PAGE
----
Are there other common denominators to be found in successful YA literature?
Warner: Young adults need story—story with which they connect. Marion Dane Bauer, editor of Am I Blue?, a collection of short stories that focuses on adolescents and sexual identity, shares a powerful statement: “I have never met a bigot who was a reader as a child.” Successful YA lit takes readers beyond the barriers of “unknown” or “different.” As an adult reader of YA lit, I find the best YA books transport me to other worlds. I’m “with” the characters in their confrontations with loss, death, pain, loneliness and violence, and in the joys of friendship, love, adventure and success. The appeal of the best YA lit is to be life-changing and, at times, life-saving, giving readers connections to others’ stories.
Has YA literature significantly changed since the 1960s?
Warner: YA literature has adapted to the changing realities of the decades since the 1960s. YA literature of the ’90s and the first decade of the 21st century has become “grittier” and “edgier” in language, topics and genres. Nancy Garden’s Annie on My Mind, a groundbreaking lesbian/gay relationship book in 1982, has been succeeded by multiple LGBT books that are powerful books dealing with gender issues. The flood of dystopia, science fiction and steam punk novels mirror sociological and technological advancements. Graphic novels and other books with variant textual presentations capture some of the effects of texting and multimedia. The paranormal and Gothic have grown in popularity, and fantasy from Kristin Cashore, Tamore Pierce, Philip Pullman and Diana Wynne Jones (and of course J. K. Rowling) dominates the best reads lists. A significant change is also the representation of cultures and ethnic groups—Naomi Shihab Nye and Suzanne Fisher Staples offer pictures of the Middle East; My Forbidden Face, by Latifa, chronicles a young woman’s life under the Taliban.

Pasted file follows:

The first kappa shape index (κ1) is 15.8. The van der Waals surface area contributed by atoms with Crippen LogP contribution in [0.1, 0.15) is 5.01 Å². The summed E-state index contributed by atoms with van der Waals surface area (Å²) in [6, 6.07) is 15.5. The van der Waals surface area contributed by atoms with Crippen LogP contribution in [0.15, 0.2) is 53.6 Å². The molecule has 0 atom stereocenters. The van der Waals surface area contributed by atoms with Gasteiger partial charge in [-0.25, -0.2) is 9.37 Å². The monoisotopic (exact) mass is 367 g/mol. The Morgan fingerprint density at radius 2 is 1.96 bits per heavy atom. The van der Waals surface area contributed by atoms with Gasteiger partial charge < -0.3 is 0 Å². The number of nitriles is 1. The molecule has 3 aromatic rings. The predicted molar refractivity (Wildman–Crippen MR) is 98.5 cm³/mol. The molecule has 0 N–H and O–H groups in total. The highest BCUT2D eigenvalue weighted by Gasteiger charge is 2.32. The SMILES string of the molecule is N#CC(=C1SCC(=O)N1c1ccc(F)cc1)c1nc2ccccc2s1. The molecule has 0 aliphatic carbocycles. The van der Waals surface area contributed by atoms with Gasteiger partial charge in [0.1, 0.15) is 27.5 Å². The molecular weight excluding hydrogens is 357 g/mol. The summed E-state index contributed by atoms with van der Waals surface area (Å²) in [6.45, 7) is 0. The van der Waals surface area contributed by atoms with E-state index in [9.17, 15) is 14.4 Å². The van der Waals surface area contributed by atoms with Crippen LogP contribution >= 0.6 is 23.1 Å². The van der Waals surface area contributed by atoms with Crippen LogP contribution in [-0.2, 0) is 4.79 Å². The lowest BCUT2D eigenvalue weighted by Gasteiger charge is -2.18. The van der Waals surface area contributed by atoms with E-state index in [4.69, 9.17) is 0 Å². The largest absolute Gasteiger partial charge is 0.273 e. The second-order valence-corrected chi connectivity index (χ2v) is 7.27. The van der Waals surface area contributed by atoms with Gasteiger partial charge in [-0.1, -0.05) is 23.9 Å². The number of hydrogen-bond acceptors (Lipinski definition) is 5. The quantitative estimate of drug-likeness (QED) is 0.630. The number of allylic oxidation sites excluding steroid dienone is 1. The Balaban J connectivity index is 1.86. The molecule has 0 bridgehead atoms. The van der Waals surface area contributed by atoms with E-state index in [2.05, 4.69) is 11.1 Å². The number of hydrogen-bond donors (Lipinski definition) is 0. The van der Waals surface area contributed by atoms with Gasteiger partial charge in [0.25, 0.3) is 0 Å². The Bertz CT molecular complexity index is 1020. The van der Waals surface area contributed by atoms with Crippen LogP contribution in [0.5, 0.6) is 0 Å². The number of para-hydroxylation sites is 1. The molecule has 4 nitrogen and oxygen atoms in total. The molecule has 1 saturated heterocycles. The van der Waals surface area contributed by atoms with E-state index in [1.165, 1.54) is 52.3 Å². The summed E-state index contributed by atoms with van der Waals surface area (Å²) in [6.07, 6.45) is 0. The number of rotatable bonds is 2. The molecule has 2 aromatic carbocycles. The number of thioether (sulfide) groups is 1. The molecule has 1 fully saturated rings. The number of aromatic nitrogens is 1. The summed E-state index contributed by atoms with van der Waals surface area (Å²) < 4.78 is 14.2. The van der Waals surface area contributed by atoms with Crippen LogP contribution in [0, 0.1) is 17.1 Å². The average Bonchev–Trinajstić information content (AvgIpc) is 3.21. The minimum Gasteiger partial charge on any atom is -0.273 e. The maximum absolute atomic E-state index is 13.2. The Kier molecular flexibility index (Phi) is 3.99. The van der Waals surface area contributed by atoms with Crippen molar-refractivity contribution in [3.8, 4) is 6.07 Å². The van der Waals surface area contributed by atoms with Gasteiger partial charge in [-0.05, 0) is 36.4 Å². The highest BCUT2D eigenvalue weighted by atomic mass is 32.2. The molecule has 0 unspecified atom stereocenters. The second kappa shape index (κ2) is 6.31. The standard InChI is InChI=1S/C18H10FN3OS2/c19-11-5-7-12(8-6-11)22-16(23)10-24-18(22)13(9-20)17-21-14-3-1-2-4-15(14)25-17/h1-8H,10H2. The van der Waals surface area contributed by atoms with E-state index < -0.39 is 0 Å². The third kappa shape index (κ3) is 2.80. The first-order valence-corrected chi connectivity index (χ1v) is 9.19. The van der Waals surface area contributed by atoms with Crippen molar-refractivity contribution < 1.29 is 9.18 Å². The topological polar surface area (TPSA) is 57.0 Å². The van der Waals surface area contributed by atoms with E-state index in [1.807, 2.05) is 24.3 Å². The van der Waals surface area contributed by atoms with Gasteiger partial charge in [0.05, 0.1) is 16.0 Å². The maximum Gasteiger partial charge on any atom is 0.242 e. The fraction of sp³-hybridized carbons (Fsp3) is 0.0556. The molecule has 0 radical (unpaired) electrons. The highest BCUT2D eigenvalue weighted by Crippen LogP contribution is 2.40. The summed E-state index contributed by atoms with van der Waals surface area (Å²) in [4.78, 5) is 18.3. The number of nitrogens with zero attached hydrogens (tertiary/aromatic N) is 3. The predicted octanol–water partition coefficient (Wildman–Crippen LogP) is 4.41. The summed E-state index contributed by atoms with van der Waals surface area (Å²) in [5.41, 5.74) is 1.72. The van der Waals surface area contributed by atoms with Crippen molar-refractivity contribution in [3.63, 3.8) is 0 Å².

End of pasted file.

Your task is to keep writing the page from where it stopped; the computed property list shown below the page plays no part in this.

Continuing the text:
In your SJSU class, Literature for Young Adults, students are asked to list books they read as adolescents that significantly impacted their lives. What are some of their favorites?
Warner: I ask my students in the first class meeting to name a favorite book or literacy practice from their childhood and explain why this book or literacy practice is important. Among the literacy practices students have talked about: moms taking them to the library, grandmothers sharing stories of their childhood, and parents reading to them. It’s key to celebrate the ways parents and other significant adults can foster and support reading early on. The books’ names range from Charlotte’s Web, Where the Sidewalk Ends, Where the Wild Things Are and The Cat in the Hat to The Chronicles of Narnia, The Giver, The Harry Potter series, Hatchet (Gary Paulsen) and Holes (Louis Sachar). As young people move through middle school into high school and their interest in reading wanes, it becomes even more important for teachers and significant adults to simply suggest: “This is a book you might like.”
As a literacy specialist, you’ve expressed concern about an “aliterate” trend among students. Can YA literature help reverse that trend?